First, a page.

One of the lessons of our new century is that tragedies of all stripes can pass almost unnoticed in a sea of instant information. It was announced this week that Nicholas Hughes, the 47-year-old son of the poets Sylvia Plath and Ted Hughes, killed himself, apparently by hanging. He worked as a biologist in Alaska, studying aquatic life, and seemed determined to put a world between him and the story of his famous (and infamous) parents. As with everything else in the Plath-Hughes story, even the microscopic details are capable of tearing one's heart out.
Sylvia Plath, best known as the author of "The Bell Jar," married the British poet Ted Hughes and had two children with him, Nicholas being the eldest. She killed herself in 1963, sticking her head in a gas oven as the children slept in the next room. Her poetry, prose, journals, virtually all of her adult life seemed in some ways as aiming toward that moment, as least in the imagination of both her admirers and critics.
The story might have closed here except that six years later, Hughes' second wife Assia Wevill (with whom he had an affair while married to Plath) killed herself in the exact manner as Plath. Only she took their four-year-old daughter with her.
Hughes went on later to become the British poet laureate and was publicly silent about the more tragic circumstances of his life. But in the intervening years, Plath became a feminist icon, the subject of endless speculation and adulation. She easily has outpaced her contemporaries in generating comment, criticism and imitation. Speculation about what drove Plath, in life and to her death, focused attention and vitriol at Hughes. Did he drive her to a decision she had reached long before, or would she have sought out her own destruction no matter whom she might be married to?
I am more familiar with Plath's work than Hughes' and, despite the sometimes crushing morbidity of her words, I think she easily encapsulates the experience of the 20th century woman in her art - dark and dangerous, alluring and condescending, simple in its architecture yet dense in its knowing power. In "Lady Lazarus," Plath appropriates the Biblical resurrection image and turns it inside out. One has to die before one can be reborn, and death is a horrible experience of decay and desolation. She mixes the Christian image with that of the concentration camp, using and reusing German words and Nazi tableaux before burning out with the image of the reborn Phoenix, bent on what sounds like revenge.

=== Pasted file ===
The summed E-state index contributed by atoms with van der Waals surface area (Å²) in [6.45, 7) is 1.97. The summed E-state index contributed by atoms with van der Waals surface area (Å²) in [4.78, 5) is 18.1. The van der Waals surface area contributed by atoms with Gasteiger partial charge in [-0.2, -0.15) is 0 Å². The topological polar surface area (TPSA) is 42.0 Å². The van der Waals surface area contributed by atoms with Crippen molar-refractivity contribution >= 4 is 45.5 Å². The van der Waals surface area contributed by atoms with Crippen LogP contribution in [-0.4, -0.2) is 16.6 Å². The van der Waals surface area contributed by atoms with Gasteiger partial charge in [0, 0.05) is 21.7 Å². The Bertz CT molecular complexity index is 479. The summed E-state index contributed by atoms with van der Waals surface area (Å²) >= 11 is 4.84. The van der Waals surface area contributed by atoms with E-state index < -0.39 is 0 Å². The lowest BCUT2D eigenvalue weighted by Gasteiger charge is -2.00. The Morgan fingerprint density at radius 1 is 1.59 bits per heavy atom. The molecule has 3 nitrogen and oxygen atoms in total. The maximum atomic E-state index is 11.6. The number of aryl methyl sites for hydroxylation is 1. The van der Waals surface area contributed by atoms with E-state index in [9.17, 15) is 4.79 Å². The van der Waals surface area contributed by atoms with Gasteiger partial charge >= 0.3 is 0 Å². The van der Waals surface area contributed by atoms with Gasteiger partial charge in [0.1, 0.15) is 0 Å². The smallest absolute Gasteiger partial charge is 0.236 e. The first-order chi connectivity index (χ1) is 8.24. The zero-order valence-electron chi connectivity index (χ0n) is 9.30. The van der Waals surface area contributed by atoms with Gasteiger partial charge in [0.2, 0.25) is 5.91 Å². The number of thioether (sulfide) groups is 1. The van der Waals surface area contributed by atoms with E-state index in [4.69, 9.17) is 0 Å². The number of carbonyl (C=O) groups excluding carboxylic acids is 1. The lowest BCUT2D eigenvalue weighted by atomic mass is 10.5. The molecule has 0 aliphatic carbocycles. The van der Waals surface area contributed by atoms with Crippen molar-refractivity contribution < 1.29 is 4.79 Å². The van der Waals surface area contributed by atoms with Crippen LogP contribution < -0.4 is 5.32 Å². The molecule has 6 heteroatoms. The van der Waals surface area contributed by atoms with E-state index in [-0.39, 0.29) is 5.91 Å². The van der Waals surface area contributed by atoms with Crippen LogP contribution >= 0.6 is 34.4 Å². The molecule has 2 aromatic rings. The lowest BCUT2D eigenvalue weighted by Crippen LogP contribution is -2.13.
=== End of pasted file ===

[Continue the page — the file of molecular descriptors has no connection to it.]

Plath reminds us subliminally that the feminine experience is inextricably linked to that of reproduction. Men shed blood in wars, but women bleed in the monthly ritual that is aimed at creation. This draining of life, and emotion, is messy, upsetting, horrifying. Yet it gives the female a power that makes men uncomfortable with their own vain, self-important visions. When we read Plath, both men and women come away with the impression that men may, in fact, be superfluous. But the life and death imagery in "Lady Lazarus" also reminds us that one can plumb these depths for only so long without losing something irrecoverable. Solitude hardly seems like existence at all.
But one is inevitably tempted to ask, what does it all mean? Nicholas Hughes picked not the anniversary of his mother's death but the 40th anniversary of Assia Wevill's. His death seems more the outcome of a life struggling with depression, the same as his mother. Finding a meaning there, one runs into the same difficulties whenever one reads poetry. Suicide, like a hastily scribbled poem, may in fact be an impulsive act, only without the possibility of withdrawal. It is a measure of human existence that our ambition, frustrated, ultimately turns toward self-destruction.
In "Mishima's Sword," Christopher Ross notes that while everyone knows the day they were born, only someone planning their own death knows what God knows, the day it will happen. Apart from the biographer's narrow ambitions, our only hope is to let God provide the meaning and the worth of life. For the clinically depressed or the silent doubter, this takes daily acts of almost punishing faith. The will of God is also unwilling to reveal itself, under even the most careful scrutiny.
In "...Or Not To Be," Marc Entkind collects suicide notes of the famous and obscure, finding anger, resignation and messages that can only be understood by the person no longer there to explain them. Probably with the Plath-Hughes story, there is much we will never know, no matter how many explanations we attempt.
Some people don't need suicide notes. Their lives, discarded like paper, blow about in the years as their absence grows. We snatch them out of the air expecting words, and find nothing.